Valle of the Planes

The Valle of the Planes is located near the Grand Canyon in Arizona at Grand Canyon-Valle Airport, an old Trans World Airlines (TWA ) base and the former  Grand Canyon Airport. The museum houses a collection of more than twenty rare aircraft in one hangar and an outdoor park. The pride of the collection is a Lockheed C-121A, the military version of the famous Constellation airliner of the forties and fifties. This aircraft, built in 1949, has a distinguished history, starting with service during the Berlin Airlift in 1949-50.

            Following the end of the airlift, the aircraft was fitted with a deluxe interior for service as a VIP transport. It was issued to General Douglas MacArthur and was called the “Bataan,” after the infamous Bataan Death March which troops under MacArthur had endured in 1942. MacArthur used the Bataan during the Korean War, when he was Supreme Commander of Allied Powers. This airplane carried him to his famous meeting with President Harry S Truman on Wake Island, and to the United States after his dismissal by Truman for making political statements about the conduct of the war. In 1966, the Bataan was stripped of her interior and flown to the “boneyard” at Davis-Monthan AFB in Tucson. Later acquired by NASA, the airplane was fitted with computers and telemetry equipment and used in support of the Apollo moon program. Retired once again upon the drawdown of the space program, the Bataan was flown to Fort Rucker for display at the Museum of Army Flying. The aircraft was kept on outdoor display there, and was acquired the Grand Canyon Air Museum and restored to flying condition, it arrived in Arizona in April 1995. The Bataan represents the days when the Constellation was the “Queen of the Skies.” Visitors can take a guided tour of the interior of this historic aircraft.

            Another exhibit is a 1929 Ford 5-AT Trimotor, one of just three still flying in the world. Built by the Ford Motor Company, the Trimotor introduced new standards of luxury and speed. The aircraft on display at the Grand Canyon Air Museum served with various airlines in Central America, returning to the United States in the sixties for promotional work with TWA. This Ford Trimotor was used by Scenic Airlines for tourist flights over the Grand Canyon until Federal noise regulations forced its retirement.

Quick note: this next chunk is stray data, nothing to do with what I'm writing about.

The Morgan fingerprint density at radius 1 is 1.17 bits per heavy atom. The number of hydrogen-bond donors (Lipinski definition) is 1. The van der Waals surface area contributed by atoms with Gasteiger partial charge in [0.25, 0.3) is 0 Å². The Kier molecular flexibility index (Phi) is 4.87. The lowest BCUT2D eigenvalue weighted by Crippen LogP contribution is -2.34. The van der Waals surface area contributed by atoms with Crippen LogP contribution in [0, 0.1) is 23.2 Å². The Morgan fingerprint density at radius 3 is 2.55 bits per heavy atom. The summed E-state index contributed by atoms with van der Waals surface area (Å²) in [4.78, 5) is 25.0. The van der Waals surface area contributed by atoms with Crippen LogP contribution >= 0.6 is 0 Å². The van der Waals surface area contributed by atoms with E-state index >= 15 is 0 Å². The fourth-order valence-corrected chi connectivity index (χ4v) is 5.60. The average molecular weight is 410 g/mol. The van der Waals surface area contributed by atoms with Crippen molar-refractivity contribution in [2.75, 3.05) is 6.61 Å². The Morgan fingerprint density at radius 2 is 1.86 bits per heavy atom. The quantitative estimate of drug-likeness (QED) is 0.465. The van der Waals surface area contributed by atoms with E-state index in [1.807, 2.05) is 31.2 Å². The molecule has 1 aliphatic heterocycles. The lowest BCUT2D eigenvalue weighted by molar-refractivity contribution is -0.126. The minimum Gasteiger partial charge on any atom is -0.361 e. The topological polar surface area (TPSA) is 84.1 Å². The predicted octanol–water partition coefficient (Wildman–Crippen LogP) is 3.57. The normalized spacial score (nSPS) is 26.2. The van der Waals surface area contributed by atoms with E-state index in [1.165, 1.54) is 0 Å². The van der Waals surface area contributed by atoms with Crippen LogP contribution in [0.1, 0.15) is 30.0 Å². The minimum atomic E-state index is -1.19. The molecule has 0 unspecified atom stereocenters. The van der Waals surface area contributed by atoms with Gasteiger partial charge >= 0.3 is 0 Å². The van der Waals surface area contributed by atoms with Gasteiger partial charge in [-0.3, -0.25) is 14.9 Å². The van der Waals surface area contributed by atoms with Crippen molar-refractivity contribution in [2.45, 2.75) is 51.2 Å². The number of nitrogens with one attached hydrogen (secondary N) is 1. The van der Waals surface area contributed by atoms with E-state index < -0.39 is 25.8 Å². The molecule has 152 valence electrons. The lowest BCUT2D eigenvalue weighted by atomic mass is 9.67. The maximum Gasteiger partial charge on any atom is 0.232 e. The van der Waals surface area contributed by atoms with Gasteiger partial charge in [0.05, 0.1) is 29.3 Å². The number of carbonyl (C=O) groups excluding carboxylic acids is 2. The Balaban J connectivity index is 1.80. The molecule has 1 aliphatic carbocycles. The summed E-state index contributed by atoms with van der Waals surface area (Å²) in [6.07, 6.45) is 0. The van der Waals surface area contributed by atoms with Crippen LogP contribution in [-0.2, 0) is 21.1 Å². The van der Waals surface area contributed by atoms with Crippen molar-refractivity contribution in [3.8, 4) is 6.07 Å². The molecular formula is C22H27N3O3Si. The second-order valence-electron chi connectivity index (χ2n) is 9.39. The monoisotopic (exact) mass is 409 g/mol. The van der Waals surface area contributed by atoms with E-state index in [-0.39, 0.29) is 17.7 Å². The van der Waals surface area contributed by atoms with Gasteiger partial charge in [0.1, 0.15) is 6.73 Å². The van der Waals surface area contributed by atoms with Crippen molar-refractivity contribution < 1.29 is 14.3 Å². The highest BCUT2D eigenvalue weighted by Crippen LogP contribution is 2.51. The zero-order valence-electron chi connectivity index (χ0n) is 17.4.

The museum is famous for its vintage fighter aircraft collection. The P-51A on display is one of the oldest Mustangs still flying. The F-86A is a Korean War veteran.

The Messerschmitt Bf109G-10 was captured in Germany at the end of World War II. This aircraft was flown from its base on the Eastern Front to surrender to the American forces near Munich in May 1945 because of the poor treatment of German fighter pilots by the Russians.

            During World War II, the United States alone produced more than three hundred thousand military aircraft. When the war ended, most of these airplanes were scrapped at vast disposal centers.

Tel: (520) 635-1000, Web Site: http://www.planesoffame.org/valle

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